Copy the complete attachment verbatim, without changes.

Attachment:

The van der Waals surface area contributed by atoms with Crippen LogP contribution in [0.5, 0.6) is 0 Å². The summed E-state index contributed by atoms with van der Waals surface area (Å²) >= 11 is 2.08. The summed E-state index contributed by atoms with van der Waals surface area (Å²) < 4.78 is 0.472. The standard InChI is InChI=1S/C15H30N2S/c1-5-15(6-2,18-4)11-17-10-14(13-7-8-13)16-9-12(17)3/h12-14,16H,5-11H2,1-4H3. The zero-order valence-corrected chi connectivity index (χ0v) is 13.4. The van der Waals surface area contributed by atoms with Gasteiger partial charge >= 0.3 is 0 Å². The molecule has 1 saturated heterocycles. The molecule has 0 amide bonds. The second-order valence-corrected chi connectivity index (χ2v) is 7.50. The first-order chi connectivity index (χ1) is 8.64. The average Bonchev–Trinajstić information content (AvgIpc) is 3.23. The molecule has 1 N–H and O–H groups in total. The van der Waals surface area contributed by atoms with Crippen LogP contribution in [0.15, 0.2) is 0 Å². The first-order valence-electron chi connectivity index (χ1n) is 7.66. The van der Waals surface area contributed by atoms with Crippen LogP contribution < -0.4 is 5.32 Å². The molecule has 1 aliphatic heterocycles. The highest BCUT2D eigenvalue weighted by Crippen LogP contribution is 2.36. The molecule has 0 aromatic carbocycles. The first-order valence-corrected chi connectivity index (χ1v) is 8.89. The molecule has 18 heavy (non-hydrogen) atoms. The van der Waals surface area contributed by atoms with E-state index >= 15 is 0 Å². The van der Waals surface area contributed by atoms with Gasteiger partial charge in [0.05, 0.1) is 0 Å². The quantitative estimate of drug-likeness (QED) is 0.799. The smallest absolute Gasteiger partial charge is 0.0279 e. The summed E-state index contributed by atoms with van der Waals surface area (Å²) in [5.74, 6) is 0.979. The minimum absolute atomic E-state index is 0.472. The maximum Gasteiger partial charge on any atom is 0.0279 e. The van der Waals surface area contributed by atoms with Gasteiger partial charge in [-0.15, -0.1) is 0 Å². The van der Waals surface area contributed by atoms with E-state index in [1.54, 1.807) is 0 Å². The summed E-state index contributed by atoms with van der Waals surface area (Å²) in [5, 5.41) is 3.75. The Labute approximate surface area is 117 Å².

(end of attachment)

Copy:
The van der Waals surface area contributed by atoms with Crippen LogP contribution in [0.5, 0.6) is 0 Å². The summed E-state index contributed by atoms with van der Waals surface area (Å²) >= 11 is 2.08. The summed E-state index contributed by atoms with van der Waals surface area (Å²) < 4.78 is 0.472. The standard InChI is InChI=1S/C15H30N2S/c1-5-15(6-2,18-4)11-17-10-14(13-7-8-13)16-9-12(17)3/h12-14,16H,5-11H2,1-4H3. The zero-order valence-corrected chi connectivity index (χ0v) is 13.4. The van der Waals surface area contributed by atoms with Gasteiger partial charge >= 0.3 is 0 Å². The molecule has 1 saturated heterocycles. The molecule has 0 amide bonds. The second-order valence-corrected chi connectivity index (χ2v) is 7.50. The first-order chi connectivity index (χ1) is 8.64. The average Bonchev–Trinajstić information content (AvgIpc) is 3.23. The molecule has 1 N–H and O–H groups in total. The van der Waals surface area contributed by atoms with Crippen LogP contribution in [0.15, 0.2) is 0 Å². The first-order valence-electron chi connectivity index (χ1n) is 7.66. The van der Waals surface area contributed by atoms with Crippen LogP contribution < -0.4 is 5.32 Å². The molecule has 1 aliphatic heterocycles. The highest BCUT2D eigenvalue weighted by Crippen LogP contribution is 2.36. The molecule has 0 aromatic carbocycles. The first-order valence-corrected chi connectivity index (χ1v) is 8.89. The molecule has 18 heavy (non-hydrogen) atoms. The van der Waals surface area contributed by atoms with E-state index >= 15 is 0 Å². The van der Waals surface area contributed by atoms with Gasteiger partial charge in [0.05, 0.1) is 0 Å². The quantitative estimate of drug-likeness (QED) is 0.799. The smallest absolute Gasteiger partial charge is 0.0279 e. The summed E-state index contributed by atoms with van der Waals surface area (Å²) in [5.74, 6) is 0.979. The minimum absolute atomic E-state index is 0.472. The maximum Gasteiger partial charge on any atom is 0.0279 e. The van der Waals surface area contributed by atoms with Gasteiger partial charge in [-0.15, -0.1) is 0 Å². The van der Waals surface area contributed by atoms with E-state index in [1.54, 1.807) is 0 Å². The summed E-state index contributed by atoms with van der Waals surface area (Å²) in [5, 5.41) is 3.75. The Labute approximate surface area is 117 Å².